Protanomaly and Protanopia | Understanding Red-Green Color Blindness

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Color blindness is usually caused by a genetic abnormality that presents within the X chromosome. This abnormality impacts the way a person can process or interpret light sources. As an example, in the case of Red-Green color blindness the photo sensitive receptor cells (also called long and medium wave-length cones) within the eye are either defective or simply completely missing. By decreasing the eye's ability to process light signals, this abnormality can either diminish or completely prevent a person from properly processing the colors expressed within specific wavelengths of light. According to Contact Lens King, Red-Green colorblindness is the most common type of inherited color blindness affecting approximately 6% of males and less than 1% of females. From those impacted by this abnormality a few cases are due to protanomaly and protanopia. What is the difference between the two? Let's try to gain a better understanding of these variations of Red-Green color blindness by investigating what protanomaly and protanopia abnormalities are about.

What is Protanomaly?

Protanomaly is medically defined as having abnormal long-wavelength cones (also called L-cones). This abnormality results in a person only having two properly functioning cone types (short and medium wave-length cones). Long-wavelength cones are directly related to the ability to process various shades of red light. By lacking the inability to process this wave-length effectively the eye is less sensitive to the color red, ultimately impacting how colors are perceived. According to the National Eye Institute, approximately 1 percent of males are affected by this type of Red-Green color blindness abnormality where reds, oranges, and yellows may appear faint and greener.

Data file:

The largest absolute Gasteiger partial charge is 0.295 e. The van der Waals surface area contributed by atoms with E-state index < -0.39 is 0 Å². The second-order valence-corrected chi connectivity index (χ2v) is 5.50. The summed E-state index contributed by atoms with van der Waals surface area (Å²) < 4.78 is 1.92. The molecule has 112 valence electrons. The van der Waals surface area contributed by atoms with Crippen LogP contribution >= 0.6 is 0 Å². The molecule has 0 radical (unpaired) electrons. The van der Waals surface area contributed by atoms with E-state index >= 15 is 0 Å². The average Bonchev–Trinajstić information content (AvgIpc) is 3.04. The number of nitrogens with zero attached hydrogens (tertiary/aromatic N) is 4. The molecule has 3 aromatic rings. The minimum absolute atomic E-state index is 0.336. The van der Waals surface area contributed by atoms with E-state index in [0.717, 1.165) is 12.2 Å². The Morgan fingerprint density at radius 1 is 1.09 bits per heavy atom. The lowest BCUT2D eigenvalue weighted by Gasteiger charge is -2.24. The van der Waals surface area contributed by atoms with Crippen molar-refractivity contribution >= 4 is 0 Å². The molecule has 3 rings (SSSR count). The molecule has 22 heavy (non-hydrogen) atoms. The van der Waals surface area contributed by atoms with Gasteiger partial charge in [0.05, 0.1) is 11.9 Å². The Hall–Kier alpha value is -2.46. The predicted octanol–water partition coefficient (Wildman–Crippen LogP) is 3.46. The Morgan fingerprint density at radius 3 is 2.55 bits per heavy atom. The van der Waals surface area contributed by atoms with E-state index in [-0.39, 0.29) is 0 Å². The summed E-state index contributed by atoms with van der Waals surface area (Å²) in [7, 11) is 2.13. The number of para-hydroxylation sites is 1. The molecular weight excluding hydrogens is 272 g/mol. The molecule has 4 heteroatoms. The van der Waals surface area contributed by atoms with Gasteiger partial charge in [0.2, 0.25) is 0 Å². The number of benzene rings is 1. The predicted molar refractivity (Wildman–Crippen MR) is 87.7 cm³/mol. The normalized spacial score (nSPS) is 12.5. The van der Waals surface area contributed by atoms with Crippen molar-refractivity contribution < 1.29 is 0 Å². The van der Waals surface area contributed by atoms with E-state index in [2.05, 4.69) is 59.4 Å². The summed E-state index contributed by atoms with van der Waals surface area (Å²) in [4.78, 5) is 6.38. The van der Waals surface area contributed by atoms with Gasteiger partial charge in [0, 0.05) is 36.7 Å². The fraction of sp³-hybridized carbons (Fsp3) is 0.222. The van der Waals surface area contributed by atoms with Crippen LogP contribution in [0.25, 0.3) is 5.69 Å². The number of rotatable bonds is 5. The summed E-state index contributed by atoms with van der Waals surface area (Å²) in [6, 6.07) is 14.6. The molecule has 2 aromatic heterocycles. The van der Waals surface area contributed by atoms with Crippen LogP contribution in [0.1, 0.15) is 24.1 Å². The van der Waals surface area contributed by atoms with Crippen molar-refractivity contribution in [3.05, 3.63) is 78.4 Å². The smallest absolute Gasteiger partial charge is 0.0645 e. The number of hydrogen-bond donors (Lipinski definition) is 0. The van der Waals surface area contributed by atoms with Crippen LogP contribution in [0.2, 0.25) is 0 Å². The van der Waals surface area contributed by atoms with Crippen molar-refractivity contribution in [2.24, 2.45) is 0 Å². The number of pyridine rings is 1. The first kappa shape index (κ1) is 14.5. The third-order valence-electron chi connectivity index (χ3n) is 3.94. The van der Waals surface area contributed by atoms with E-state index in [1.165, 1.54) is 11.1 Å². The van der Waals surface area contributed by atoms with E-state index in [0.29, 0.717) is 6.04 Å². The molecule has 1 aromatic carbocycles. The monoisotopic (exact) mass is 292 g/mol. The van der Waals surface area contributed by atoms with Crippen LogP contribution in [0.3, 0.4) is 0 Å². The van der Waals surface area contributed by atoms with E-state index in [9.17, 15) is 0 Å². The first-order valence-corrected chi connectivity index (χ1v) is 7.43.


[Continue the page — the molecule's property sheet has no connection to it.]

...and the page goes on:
What is Protanopia?

Protanopia is considered to be a more severe version of protanomaly which is a direct result of the L-cones being completely missing or defective. This deficiency prevents a person from properly processing shades of the color red. In these cases the color red appears black in nature and can cause certain colors of green and orange to all appear yellow. This type of disorder also impacts about 1 percent of males. Below is an example of how someone with this abnormality may see colors as compared to someone with normal vision.

red-green color blindness

Why are Men More Susceptible to Color Blindness?

Throughout this article it has been stated that men are more susceptible to color blindness as compared to women. Why? The reason men have a much greater chance of developing or inheriting this abnormality is due to their genetic makeup. As illustrated in the image below men only possess a single X chromosome whereas their female counterparts have 2 X chromosomes. This genetic architecture is what causes the disorder to be more prevalent in men. Since color blindness is only expressed when the X chromosome is compromised, and all X chromosomes are required to be affected in order to develop the disorder, men statistically run a much higher risk than women.

red-green color blindness

Although Protanomaly and Protanopia are uncommon versions of red-green color blindness they are still abnormalities that affect many. Luckily, there are some treatments available for these abnormalities. One treatment involves wearing special lenses that filter and alter certain wave-lengths of light to improve a person's ability to process colors. Another treatment that is being tested but has not yet been approved is treating the abnormality through gene therapy. In this treatment, a non-human threatening virus is injected into the clear fluid of the eye where it locates the anomalous L-cone cells of the retina and restores these abnormal L-cones by delivering the necessary genes. Although the cure for colorblindness currently doesn't exist, a better understanding of red-green color blindness may lead to better treatment options for protanomal and protanopia in the near future.

Red-Green Color Blindness | Contact Lens King
Color Blindness Facts | National Eye Institute


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